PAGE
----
The Look of Silence
The Look of Silence was always meant to be a very different kind of film to The Act of Killing. Filmed after its predecessor, but before its release, The Look of Silence is about the victims of the Indonesian massacres of 1965, rather than the perpetrators. Maybe inevitably, it is much less bizarre, much less bewildering, much less unnerving. There are no fat death squad leaders in drag, no B-movie make-up effects, no cheap gangster movie sets, no giant fish with multicoloured girls dancing out of their mouths, and no elaborate, sanity-testing re-enactments of executions. America's complicity in the atrocities is much more straightforwardly shown with a shockingly mendacious 1960s NBC news clip, rather than with references to the indirect influence Scarface and Goodfellas and Elvis Presley had on the killers. Perhaps more importantly, it doesn't throw up confusing questions about what the people who were in the film thought they had agreed to make.
From the start, The Look of Silence is controlled by its main protagonist, determined to confront the men who butchered his older brother. In the post-screening Q+A, producer Signe Byrge Sørensen confirmed that it was Adi's idea to conduct the interviews with his brother's killers, something he does with amazing calm, sensitivity, and bravery. ("You ask much deeper questions than Joshua ever asked," one executioner tells him in a tetchy encounter.) Another key difference is that the interviewees are visibly aware that the man asking these "deep" questions is potentially within their power – unlike director Joshua Oppenheimer, who conducted all the interviews in The Act of Killing. In another tense scene, a paramilitary commander accuses Adi of "communist activities," and wants to know what district he is from.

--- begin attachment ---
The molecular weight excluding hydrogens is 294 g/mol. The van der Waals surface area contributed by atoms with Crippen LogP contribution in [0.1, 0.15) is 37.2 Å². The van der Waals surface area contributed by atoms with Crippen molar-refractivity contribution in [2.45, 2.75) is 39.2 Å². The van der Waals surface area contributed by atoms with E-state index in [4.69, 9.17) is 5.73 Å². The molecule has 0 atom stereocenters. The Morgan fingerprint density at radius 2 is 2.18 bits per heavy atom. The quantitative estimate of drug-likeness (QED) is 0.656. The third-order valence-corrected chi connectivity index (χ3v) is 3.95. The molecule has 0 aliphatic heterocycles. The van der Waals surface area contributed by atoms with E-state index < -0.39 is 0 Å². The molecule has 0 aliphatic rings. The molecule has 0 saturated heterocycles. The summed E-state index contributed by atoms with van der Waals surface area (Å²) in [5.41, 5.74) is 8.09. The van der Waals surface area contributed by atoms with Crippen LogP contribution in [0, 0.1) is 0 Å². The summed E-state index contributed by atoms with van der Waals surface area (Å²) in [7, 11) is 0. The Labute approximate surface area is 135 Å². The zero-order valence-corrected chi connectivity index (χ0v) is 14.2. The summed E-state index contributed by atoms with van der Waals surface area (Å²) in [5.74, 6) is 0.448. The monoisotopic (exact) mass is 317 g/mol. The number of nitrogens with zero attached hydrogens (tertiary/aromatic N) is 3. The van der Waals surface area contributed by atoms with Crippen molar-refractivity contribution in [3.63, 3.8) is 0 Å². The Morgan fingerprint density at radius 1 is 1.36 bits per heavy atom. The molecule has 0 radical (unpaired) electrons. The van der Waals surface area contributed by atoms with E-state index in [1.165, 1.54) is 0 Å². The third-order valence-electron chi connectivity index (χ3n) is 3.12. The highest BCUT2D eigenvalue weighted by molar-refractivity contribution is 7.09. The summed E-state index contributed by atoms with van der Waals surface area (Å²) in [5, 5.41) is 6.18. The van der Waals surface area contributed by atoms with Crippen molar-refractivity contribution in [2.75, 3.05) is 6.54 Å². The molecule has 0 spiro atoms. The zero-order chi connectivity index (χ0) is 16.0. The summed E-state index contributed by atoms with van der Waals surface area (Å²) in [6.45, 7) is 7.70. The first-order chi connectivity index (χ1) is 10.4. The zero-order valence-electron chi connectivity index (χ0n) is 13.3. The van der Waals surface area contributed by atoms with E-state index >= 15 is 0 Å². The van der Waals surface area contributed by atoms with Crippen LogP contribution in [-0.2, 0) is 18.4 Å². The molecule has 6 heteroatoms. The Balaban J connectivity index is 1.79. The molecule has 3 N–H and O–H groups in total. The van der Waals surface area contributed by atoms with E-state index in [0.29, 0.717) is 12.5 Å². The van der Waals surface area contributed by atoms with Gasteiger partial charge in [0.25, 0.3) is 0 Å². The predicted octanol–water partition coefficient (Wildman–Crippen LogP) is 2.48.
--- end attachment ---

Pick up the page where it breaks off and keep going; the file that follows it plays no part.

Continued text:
Just how much physical courage it took Adi to make the film is hinted at in a brief scene with his wife, but also became clearer in the Q+A – he and his family were all relocated inside Indonesia before the film's release, and contingency plans were made to get them out of the country.
That doesn't seem to have been necessary – whatever you think of The Act of Killing and The Look of Silence, they have apparently had a real impact in Indonesia in the two years since the first film came out. Unlike The Act of Killing, which first had to be screened in secret by human rights groups, some 1200 public screenings of The Look of Silence have been organized in the country, including a premiere in Jakarta where Adi himself appeared on stage. Only 26 of these, Sørensen said, had to be cancelled because of threats from security forces. Given the atmosphere of state terror in Indonesia, so chillingly depicted in both films, that's a real victory.
Check out John Riceburg's take.